I don’t have the advantage of Kelly’s memory box to learn what six or eight year old Kelly chose as her future career, so I have to fast forward to year sixteen—the summer of the Paris trip.
Kelly, you approached Dad and me about spending five weeks studying abroad with the American University in Paris. The deal we struck was that while we would help with some expenses, you were responsible for the majority of the cost. You spent about a year working as a babysitting machine. You found a few clients who liked to go out A LOT, and you rarely socialized with your friends that year. You had a goal and you worked hard to reach it.
I researched the program to be certain you were chaperoned enough to make Dad and I comfortable, so in late June 2001, you packed your bags and we drove you to JFK airport. As your mom, it was not easy to send you to Europe alone, but you lived up to your end of the bargain in raising the money, proving yourself to be responsible and worthy of the experience.
You took two courses while in the City of Lights—The History of Fashion and Photography in Paris— and came home hooked on photography. Armed with a heavy dinosaur of a 35 mm camera that belonged to Dad’s father, you learned how to take and develop film pictures. I believe you set up a dark room in the bathroom of the hotel where the students were housed.
What a wonderful place to learn that craft! When you returned home, one month before 9-11, you exited the plane with confidence, very thin from walking everywhere, and with a red tint in your hair which we didn’t notice until later that day.
During your final two years in high school, you exhausted the photography curriculum at your school. You entered photography contests, and much to our amusement, you won an award for a photo of the garbage under our pool deck. I guess someone thought it was very artsy!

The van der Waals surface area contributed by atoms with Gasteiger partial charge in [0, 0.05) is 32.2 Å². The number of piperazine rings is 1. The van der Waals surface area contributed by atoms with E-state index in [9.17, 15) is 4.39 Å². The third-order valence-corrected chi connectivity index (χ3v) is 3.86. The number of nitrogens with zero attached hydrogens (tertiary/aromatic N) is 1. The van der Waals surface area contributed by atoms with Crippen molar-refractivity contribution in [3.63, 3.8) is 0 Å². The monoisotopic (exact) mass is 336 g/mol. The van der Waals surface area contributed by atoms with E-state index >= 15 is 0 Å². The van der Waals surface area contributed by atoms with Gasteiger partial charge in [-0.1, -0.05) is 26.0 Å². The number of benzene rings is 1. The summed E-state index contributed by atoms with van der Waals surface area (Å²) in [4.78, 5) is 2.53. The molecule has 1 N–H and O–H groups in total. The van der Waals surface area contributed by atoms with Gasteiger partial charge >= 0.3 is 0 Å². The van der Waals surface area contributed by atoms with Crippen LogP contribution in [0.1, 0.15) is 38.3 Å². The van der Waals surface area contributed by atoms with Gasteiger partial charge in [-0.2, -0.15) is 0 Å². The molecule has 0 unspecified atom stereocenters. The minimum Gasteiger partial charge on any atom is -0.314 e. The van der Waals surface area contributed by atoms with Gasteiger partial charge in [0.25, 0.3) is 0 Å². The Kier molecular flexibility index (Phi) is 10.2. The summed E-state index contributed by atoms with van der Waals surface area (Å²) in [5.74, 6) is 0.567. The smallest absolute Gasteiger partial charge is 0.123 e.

When you left for college and decided to study journalism, Dad and I were convinced you would be traveling the world as a photojournalist for a magazine like National Geographic. This prediction grew stronger when you became a photographer for the Daily Gamecock, allowing you to take pictures of entertainers, politicians and sports figures such as Billy Joel, John Mayer, President Obama, John McCain, Hillary Clinton, Pete Rose, and the Gamecock football games. (Knowing you were running down the field chasing the perfect shot, I worried that you would get smashed by a big tight end.)
Meeting your future husband squashed your traveling-the-world career. (Did you ever consider it, or was it just an unwarranted fear on our part?) Instead, you launched your business, taking beautiful pictures of weddings, graduations, families, and newborn babies. Like your sisters, you have a great work ethic resulting in many happy customers and referrals to their friends.
Dad and I do not have to worry about you traveling to the Amazon jungle or the African Serengeti. Still, we couldn’t help being anxious when you drove off to shoot a wedding during our “Thousand-Year Storm.” You must understand our angst now that you are a parent. So keep up the good work. Perhaps someday our coffee table will contain a book of your photos including the garbage under the deck.
The photos below are not the best but are among your first. All your fans are familiar with the beauty of your work now, but I thought it would be nice to show how it all began.